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Utah, Arizona, Idaho hold elections as presidential race moves west

An example of an early ballot collection box

An example of an early ballot collection box and demonstration of voting areas is set up at the Maricopa County Recorder's office in Phoenix on Monday, March 21, 2016, ahead of the state's Presidential Primary Election on Tuesday. Credit: AP / Ryan Van Velzer

The race for the White House moves west Tuesday as Arizona and Utah hold primaries for both major parties and Idaho conducts a Democratic caucus.

Underdogs are hoping to score victories to at least slow down frontrunners Hillary Clinton and Donald Trump.

“We expect to do very well, and will hopefully take our first cut into Hillary Clinton’s delegate lead by the time it’s all said and done,” Jeff Weaver, campaign manager for Sen. Bernie Sanders of Vermont, told supporters in an email.

He’ll need a huge comeback in Arizona, where the latest survey showed Clinton ahead by 26 points. Sanders is faring better in Utah: A Deseret News poll found Sanders eight points ahead. The two were in a dead heat in Idaho, according to the latest poll taken, a month ago. Combined, 149 Democratic delegates are at stake Tuesday; delegates will be awarded on a proportional basis.

Arizona is the biggest prize on the Republican side Tuesday — because, unlike most states, it is a winner-take-all contest with 58 delegates on the line. Polls show Trump running about 13 points ahead of Sen. Ted Cruz (R-Ari.) and at least 21 ahead of Ohio Gov. John Kasich.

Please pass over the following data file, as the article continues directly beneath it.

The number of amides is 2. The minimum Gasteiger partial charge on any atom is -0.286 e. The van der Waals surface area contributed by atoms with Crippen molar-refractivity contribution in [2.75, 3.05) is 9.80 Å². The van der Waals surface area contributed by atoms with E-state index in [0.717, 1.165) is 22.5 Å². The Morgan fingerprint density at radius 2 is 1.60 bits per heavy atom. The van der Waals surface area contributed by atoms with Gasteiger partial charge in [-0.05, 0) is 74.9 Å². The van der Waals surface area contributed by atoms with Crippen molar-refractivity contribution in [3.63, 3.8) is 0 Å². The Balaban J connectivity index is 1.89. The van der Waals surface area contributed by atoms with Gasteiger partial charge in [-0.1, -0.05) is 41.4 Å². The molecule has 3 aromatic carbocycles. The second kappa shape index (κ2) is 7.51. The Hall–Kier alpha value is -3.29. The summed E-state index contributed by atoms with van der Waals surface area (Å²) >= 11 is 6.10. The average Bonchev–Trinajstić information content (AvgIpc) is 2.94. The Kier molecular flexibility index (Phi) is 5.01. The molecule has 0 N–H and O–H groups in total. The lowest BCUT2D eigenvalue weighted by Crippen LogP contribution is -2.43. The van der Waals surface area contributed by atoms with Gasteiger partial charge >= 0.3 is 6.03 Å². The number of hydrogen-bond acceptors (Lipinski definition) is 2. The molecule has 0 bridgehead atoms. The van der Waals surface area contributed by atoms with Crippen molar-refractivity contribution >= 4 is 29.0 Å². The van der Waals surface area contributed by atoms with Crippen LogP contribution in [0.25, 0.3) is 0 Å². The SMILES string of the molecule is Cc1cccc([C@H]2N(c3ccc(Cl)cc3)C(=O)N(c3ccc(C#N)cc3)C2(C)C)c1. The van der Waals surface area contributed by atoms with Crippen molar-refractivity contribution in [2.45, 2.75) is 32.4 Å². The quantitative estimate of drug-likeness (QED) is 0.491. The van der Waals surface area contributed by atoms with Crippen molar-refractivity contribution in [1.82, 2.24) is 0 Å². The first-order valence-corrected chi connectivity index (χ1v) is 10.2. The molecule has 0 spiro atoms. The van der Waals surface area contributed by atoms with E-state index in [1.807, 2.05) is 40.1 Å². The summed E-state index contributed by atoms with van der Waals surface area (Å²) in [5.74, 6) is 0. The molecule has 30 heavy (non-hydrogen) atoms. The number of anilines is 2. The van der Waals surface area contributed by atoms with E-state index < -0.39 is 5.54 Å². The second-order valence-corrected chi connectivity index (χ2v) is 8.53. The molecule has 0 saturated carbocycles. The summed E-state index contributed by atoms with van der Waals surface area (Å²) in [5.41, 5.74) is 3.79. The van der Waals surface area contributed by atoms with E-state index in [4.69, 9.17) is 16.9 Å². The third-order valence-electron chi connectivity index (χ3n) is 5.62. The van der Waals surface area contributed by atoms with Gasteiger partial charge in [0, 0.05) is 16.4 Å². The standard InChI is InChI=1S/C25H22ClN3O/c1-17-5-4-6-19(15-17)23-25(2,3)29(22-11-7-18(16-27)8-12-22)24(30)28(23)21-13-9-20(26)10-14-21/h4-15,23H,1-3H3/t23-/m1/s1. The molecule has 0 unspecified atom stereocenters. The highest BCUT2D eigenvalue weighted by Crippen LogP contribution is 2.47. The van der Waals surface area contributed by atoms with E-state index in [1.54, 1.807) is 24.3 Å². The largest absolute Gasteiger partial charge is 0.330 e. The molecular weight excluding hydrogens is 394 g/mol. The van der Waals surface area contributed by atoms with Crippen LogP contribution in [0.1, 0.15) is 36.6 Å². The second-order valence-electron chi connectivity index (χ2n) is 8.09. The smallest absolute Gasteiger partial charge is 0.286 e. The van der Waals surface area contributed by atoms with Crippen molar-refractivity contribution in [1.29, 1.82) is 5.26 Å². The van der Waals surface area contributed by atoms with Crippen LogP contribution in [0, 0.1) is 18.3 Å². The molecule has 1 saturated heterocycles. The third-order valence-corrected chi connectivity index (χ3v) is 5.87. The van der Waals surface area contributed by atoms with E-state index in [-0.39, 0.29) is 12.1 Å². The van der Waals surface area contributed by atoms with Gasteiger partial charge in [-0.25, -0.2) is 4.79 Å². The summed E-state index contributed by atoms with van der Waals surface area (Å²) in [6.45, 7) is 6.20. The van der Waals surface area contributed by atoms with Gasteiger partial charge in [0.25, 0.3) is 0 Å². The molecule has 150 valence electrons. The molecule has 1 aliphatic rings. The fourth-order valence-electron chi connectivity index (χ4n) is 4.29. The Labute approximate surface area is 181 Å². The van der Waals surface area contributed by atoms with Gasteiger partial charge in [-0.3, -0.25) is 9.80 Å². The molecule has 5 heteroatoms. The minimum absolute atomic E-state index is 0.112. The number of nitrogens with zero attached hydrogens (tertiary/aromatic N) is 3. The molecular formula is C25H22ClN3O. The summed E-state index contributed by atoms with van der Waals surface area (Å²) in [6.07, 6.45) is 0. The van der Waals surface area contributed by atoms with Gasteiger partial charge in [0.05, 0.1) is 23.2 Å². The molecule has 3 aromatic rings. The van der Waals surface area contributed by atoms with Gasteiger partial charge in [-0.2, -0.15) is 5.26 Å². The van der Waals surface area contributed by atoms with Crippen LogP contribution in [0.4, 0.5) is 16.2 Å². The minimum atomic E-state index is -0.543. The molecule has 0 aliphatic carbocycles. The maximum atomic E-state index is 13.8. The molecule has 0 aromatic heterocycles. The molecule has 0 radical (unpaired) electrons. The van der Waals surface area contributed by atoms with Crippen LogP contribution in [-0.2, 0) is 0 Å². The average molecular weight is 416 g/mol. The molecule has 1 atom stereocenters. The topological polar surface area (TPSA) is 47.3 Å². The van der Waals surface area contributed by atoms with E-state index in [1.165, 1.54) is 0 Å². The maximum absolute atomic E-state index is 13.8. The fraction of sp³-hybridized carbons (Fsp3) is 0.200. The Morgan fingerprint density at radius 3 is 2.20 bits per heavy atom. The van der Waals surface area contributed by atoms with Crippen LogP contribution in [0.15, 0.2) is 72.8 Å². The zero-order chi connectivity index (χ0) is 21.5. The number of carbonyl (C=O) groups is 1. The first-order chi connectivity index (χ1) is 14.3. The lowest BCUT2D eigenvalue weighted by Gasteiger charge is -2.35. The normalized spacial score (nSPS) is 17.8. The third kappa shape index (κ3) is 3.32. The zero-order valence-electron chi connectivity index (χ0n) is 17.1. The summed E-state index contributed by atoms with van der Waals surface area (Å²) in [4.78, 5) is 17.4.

Cruz campaigned in Arizona Monday, urging Kasich supporters to reconsider their decision. He told them a “vote for Kasich is a vote is a vote for Trump.”

Cruz is making a similar pitch in Utah. On Monday, Utah Gov. Gary Herbert endorsed him, saying he has the best chance of derailing Trump’s insurgent bid for the party’s nomination.

Kasich contends he’s the most electable Republican come fall, because of his pragmatic approach and long record in government. He’s invested in an 11th-hour ad blitz and made campaigns stop there over the weekend to try to cut into Cruz’ lead.

Utah’s 40 delegates will be awarded on a proportional basis if no one garners more than 50 percent of the overall vote. Polls suggest Cruz is just above that threshold but Kasich is making a late push. Utah could be Trump’s worst showing — he garnered support from just 11 percent of its voters in the last survey.

With wire reports.

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